I don’t know how many searches I make in a day, but my job depends on the information I dig up. If a computer isn’t working right, I search and find others who have had the same problem. If a teacher wants a good short video to go with a unit, I search for it. I will be the first to admit that I have a horrible memory, but that doesn’t matter much anymore as long as I can get an internet connection. An entire world of knowledge is at my fingertips, if I know how to access it. Let’s make sure that our students understand this. The future of our world depends on it!

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I did a  little poking around this morning on the topic of comics as a teaching tool in the classroom. I did this primarily because of the sites that I have been looking at lately that have students creating their own comics. It turns out that there has been a considerable amount of time and money spent on researching comics in the classroom. The best article I found in my brief research was on the web site Comics in Education by Gene Yang which is the result of his Master’s project.

What I find funny about this whole thing is that we are now in the year 2010 and the research on this topic was seriously started in the 1940’s. People were worried that comic books were going to be the downfall of society as it was currently known. This sounds a lot like thoughts in the recent past on T.V., computers, personal music devices,etc. The truth, according to the research, is that comics are an excellent resource for the classroom.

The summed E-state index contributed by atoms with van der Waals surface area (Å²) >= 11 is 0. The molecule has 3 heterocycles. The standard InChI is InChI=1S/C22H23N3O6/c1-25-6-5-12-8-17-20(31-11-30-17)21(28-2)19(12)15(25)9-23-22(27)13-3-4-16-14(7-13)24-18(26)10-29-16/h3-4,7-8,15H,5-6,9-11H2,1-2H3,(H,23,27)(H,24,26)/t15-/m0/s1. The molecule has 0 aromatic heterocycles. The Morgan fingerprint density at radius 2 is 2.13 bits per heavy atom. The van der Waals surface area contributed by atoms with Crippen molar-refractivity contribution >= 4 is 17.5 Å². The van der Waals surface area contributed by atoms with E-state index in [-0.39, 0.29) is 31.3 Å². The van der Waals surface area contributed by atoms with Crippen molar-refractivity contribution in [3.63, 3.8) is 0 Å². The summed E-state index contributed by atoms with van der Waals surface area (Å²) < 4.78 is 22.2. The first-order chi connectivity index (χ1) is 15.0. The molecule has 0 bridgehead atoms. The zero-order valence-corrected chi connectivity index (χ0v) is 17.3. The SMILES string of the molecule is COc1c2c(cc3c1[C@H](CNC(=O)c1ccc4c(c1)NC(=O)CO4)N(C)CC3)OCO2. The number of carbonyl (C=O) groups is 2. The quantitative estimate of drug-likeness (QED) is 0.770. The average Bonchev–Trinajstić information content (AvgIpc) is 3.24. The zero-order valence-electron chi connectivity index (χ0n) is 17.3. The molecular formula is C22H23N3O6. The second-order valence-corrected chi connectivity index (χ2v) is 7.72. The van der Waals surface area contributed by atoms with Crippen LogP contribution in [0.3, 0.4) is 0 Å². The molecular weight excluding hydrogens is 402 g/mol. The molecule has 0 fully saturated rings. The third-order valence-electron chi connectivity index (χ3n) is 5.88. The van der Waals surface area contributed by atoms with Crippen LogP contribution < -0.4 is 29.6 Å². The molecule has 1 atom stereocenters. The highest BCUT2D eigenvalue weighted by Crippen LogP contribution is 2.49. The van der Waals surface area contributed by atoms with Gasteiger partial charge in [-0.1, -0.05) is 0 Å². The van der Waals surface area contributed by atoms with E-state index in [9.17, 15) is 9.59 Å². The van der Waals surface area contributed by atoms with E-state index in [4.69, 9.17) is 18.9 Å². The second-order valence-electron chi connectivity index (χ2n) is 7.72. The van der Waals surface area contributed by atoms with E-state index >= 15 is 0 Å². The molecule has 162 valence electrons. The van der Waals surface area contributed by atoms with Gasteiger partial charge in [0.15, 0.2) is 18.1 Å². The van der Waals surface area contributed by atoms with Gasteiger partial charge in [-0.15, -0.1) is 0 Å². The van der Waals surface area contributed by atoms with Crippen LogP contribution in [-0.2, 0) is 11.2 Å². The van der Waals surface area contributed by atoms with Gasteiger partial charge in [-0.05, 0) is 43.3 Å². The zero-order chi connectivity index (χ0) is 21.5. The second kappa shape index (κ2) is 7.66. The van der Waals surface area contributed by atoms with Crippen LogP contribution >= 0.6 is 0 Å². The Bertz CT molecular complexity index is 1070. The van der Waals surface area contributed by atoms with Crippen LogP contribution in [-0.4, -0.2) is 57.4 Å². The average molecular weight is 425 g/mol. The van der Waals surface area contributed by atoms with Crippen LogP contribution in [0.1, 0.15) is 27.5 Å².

I really like this quote from W. Sones on Yang’s website:

“The potency of the picture story is not a matter of modern theory but of anciently established truth. Before man thought in words, he felt in pictures… It’s too bad for us “literary” enthusiasts, but it’s the truth nevertheless, pictures tell any story more effectively than words.”  W. Sones (1944)

Those drawings that have been found painted in caves and on the walls of cliffs around the world were the first comics. They were stories told with pictures. They were the first means of communication beyond sounds. They were the first literature. We can read them today and still understand, to some extent, what message the ancient authors were trying to convey.

Using comics as a tool in education just makes sense. Who does not enjoy reading a comic? I think that some of the problem comes in seeing comics as a childish way to read. People who read well don’t need any pictures because they “see” the pictures in their heads.  Isn’t that what we have been told (and probably taught)? The research definitely says otherwise.

To learn more about why all teachers should consider comics in the classroom, take the time to read through the rest of Yang’s site. Another interesting research source is Comics: A multi-dimensional teaching aid in integrated skills classes.

The bottom line is that teachers need to take comics to the classroom.